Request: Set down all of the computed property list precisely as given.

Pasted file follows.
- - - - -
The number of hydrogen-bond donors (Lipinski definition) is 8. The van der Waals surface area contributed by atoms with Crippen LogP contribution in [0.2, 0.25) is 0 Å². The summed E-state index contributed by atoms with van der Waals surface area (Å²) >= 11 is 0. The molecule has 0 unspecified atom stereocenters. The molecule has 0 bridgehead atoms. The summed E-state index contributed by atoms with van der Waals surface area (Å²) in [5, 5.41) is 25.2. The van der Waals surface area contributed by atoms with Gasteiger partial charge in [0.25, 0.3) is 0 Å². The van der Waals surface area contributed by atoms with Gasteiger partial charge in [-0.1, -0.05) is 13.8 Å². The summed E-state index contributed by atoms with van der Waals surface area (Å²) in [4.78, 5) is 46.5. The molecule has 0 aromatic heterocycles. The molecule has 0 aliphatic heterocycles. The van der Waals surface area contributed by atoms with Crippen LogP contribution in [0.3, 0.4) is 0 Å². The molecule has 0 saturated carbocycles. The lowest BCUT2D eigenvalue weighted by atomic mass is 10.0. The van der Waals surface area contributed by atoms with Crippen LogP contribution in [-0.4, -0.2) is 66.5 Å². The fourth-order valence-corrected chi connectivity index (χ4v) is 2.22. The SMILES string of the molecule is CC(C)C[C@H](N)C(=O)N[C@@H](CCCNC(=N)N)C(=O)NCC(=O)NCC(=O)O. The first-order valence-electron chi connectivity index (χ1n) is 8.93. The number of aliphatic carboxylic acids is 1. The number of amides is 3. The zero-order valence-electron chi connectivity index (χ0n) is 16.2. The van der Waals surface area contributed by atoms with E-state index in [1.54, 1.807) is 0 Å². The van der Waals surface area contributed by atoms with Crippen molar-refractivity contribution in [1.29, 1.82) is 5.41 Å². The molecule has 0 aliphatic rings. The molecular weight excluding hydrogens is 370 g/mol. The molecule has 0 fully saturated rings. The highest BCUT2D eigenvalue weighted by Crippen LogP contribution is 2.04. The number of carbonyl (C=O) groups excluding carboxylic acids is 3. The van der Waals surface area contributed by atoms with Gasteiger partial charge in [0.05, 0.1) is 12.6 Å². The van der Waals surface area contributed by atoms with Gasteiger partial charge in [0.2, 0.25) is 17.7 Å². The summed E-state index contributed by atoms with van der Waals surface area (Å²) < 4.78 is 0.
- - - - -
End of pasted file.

The number of hydrogen-bond donors (Lipinski definition) is 8. The van der Waals surface area contributed by atoms with Crippen LogP contribution in [0.2, 0.25) is 0 Å². The summed E-state index contributed by atoms with van der Waals surface area (Å²) >= 11 is 0. The molecule has 0 unspecified atom stereocenters. The molecule has 0 bridgehead atoms. The summed E-state index contributed by atoms with van der Waals surface area (Å²) in [5, 5.41) is 25.2. The van der Waals surface area contributed by atoms with Gasteiger partial charge in [0.25, 0.3) is 0 Å². The van der Waals surface area contributed by atoms with Gasteiger partial charge in [-0.1, -0.05) is 13.8 Å². The summed E-state index contributed by atoms with van der Waals surface area (Å²) in [4.78, 5) is 46.5. The molecule has 0 aromatic heterocycles. The molecule has 0 aliphatic heterocycles. The van der Waals surface area contributed by atoms with Crippen LogP contribution in [0.3, 0.4) is 0 Å². The molecule has 0 saturated carbocycles. The lowest BCUT2D eigenvalue weighted by atomic mass is 10.0. The van der Waals surface area contributed by atoms with Crippen LogP contribution in [-0.4, -0.2) is 66.5 Å². The fourth-order valence-corrected chi connectivity index (χ4v) is 2.22. The SMILES string of the molecule is CC(C)C[C@H](N)C(=O)N[C@@H](CCCNC(=N)N)C(=O)NCC(=O)NCC(=O)O. The first-order valence-electron chi connectivity index (χ1n) is 8.93. The number of aliphatic carboxylic acids is 1. The number of amides is 3. The zero-order valence-electron chi connectivity index (χ0n) is 16.2. The van der Waals surface area contributed by atoms with E-state index in [1.54, 1.807) is 0 Å². The van der Waals surface area contributed by atoms with Crippen molar-refractivity contribution in [1.29, 1.82) is 5.41 Å². The molecule has 0 aliphatic rings. The molecular weight excluding hydrogens is 370 g/mol. The molecule has 0 fully saturated rings. The highest BCUT2D eigenvalue weighted by Crippen LogP contribution is 2.04. The number of carbonyl (C=O) groups excluding carboxylic acids is 3. The van der Waals surface area contributed by atoms with Gasteiger partial charge in [0.05, 0.1) is 12.6 Å². The van der Waals surface area contributed by atoms with Gasteiger partial charge in [0.2, 0.25) is 17.7 Å². The summed E-state index contributed by atoms with van der Waals surface area (Å²) < 4.78 is 0.